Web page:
As they get older, they are moved into a bigger enclosure into a formed troop, this includes a mother-like figure. As I stayed, more and more of the babies moved down there, so my focus shifted onto the new monkey we got in, who was a late baby for the season. Neelsie grew very fast and I made sure that he always had enough interaction with the others yet remaining conscious of when he needed feeding or just a break with playing with the big boys (and girls!).
Staying with Bruce and Sandi very much is a rule of make yourself at home, they ensure that you do feel at home and are comfortable. This also means being asked if you want to be involved in an activity - for example for Easter we went down to the local children's home and handed out Easter eggs. They have lovely pets, cats and dogs, which are playful. On top of that they also have a few members of staff that work round the centre that are very kind and willing to help.
Overall I would recommend this experience to everyone, it is wonderful and a good way to not only help wildlife but get close to it. To get a closer inside look I would recommend looking at the W.A.T.C.H Facebook group, where you will also find past volunteers if you have any questions." Jack Mccowie: Jan 10th - March 29th, 2016
"One of the most rewarding things l have ever done was spending 6 weeks as a volunteer at W.A.T.C.H looking after these tiny Vervet monkeys. I stayed with Sandi and Bruce who are the owners of W.A.T.C.H at Vryheid, they make you feel at home and part of the family. Also part of the family are 2 cats and 5 dogs who are lovely friendly dogs.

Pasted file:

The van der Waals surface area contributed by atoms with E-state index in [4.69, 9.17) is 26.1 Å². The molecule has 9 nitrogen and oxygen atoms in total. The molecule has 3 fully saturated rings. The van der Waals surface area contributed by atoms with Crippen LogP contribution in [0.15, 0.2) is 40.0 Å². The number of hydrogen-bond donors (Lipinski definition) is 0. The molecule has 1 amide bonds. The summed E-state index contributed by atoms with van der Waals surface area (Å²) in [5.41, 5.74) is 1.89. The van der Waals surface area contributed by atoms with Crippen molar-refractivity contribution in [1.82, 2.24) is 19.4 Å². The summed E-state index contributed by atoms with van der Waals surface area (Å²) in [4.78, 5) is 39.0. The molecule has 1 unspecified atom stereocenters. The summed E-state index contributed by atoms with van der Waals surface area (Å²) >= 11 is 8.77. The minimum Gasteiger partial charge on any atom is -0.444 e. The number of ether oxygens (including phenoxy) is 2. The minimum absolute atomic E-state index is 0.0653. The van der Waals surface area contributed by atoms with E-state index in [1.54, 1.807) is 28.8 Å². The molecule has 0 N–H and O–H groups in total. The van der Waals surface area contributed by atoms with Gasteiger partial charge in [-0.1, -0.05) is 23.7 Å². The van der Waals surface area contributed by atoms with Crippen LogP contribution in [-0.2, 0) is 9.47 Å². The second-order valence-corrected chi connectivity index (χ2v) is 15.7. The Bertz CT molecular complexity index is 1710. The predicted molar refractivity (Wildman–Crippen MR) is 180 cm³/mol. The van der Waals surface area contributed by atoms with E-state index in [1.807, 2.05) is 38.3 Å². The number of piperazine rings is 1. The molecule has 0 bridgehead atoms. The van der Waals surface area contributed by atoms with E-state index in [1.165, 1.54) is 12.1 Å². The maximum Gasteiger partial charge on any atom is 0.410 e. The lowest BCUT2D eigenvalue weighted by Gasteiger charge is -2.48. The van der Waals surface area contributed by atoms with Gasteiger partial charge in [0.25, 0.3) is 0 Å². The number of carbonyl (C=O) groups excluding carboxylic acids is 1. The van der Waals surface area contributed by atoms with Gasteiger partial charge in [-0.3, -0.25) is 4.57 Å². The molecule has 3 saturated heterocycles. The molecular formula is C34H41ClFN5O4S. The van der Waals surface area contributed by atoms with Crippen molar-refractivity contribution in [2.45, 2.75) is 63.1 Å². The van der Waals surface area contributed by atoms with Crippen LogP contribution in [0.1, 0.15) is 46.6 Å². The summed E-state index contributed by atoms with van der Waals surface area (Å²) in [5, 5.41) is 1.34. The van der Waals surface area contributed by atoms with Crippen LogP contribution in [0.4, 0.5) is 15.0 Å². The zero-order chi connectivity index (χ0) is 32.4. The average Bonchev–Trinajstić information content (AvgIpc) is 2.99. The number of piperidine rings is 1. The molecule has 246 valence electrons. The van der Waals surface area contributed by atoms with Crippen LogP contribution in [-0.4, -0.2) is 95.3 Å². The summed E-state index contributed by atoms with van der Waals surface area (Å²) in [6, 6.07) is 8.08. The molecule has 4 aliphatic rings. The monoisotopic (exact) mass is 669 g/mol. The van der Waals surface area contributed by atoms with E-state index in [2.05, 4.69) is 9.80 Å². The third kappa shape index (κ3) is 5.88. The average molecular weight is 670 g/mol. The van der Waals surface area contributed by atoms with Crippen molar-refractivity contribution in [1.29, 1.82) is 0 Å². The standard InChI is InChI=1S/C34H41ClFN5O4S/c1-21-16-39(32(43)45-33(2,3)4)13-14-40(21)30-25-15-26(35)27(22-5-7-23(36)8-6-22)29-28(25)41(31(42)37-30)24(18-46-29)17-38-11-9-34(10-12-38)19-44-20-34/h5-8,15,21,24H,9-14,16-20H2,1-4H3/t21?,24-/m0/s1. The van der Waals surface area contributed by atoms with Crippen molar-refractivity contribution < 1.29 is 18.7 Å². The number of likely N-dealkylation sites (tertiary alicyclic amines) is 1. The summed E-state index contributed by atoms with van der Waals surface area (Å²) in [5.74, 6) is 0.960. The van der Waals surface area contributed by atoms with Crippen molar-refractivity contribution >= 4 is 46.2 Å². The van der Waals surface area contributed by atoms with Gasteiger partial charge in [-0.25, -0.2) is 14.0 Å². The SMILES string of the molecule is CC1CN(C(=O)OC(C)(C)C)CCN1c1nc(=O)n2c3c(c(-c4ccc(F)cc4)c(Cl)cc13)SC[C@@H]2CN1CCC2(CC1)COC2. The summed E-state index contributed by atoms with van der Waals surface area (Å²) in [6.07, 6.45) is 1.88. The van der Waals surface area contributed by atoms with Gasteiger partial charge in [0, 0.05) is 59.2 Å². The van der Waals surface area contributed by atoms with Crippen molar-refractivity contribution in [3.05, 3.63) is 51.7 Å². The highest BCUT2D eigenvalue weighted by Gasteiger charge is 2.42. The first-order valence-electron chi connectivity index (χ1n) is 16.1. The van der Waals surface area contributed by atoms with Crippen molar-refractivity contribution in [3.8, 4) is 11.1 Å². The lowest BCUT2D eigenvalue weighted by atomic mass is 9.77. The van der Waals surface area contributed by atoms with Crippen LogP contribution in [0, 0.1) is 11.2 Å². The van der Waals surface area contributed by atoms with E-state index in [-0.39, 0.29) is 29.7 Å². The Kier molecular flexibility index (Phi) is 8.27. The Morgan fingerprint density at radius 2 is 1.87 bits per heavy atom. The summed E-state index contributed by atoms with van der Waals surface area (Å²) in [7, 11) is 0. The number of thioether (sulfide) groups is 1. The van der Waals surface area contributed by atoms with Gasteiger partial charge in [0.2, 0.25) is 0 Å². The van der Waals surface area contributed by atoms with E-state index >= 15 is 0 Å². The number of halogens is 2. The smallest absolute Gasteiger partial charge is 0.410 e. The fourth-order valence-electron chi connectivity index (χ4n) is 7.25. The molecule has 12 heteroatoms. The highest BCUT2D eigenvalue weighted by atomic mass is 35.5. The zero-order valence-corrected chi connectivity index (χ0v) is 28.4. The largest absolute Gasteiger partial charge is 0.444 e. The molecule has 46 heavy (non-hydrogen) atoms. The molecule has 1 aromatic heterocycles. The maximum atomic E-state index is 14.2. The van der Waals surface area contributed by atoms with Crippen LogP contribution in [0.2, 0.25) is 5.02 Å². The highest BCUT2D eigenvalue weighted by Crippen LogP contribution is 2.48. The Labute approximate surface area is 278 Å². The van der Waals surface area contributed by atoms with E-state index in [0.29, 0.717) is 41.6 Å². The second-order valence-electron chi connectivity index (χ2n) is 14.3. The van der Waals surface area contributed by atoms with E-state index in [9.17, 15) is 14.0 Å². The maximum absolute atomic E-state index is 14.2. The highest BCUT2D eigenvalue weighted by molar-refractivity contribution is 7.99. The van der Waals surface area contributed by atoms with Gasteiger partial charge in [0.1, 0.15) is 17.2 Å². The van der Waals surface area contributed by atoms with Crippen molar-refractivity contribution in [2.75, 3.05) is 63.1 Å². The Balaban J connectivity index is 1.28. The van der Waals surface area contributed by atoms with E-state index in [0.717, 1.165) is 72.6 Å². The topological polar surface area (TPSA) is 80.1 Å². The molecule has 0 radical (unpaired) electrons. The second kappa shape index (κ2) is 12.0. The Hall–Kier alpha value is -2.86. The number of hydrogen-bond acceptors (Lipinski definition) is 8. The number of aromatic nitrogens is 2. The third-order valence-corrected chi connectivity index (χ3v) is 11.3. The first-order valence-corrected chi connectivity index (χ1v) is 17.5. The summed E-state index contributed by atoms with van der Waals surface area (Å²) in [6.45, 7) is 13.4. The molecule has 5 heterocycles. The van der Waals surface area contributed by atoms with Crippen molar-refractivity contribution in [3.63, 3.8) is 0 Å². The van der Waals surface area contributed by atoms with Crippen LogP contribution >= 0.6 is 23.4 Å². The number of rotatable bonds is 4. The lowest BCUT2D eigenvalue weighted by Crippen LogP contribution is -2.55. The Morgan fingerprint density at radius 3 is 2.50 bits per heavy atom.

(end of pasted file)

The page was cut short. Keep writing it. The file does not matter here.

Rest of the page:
The day started with preparing milk bottles, cutting up fruit, getting cereal ready and what ever else they were having on the day. Once that is done it's time to just spend the day with and looking after these beautiful baby Vervets. They are masters of play, it is so entertaining watching them as they jump over and on top of each other and then on to me just to give me a hug or a kiss then off they would go again.
Sometimes l would put them into a basket and take them for a walk, stopping to inspect a tree or a flower they seem to enjoy these walks, then it was back for an afternoon nap, after the nap it was all play again till it was time for them to go to bed for the night. Every moment that l spent with these precious babies lt was so special knowing that l was helping to get them ready to go back to the wild where they belong.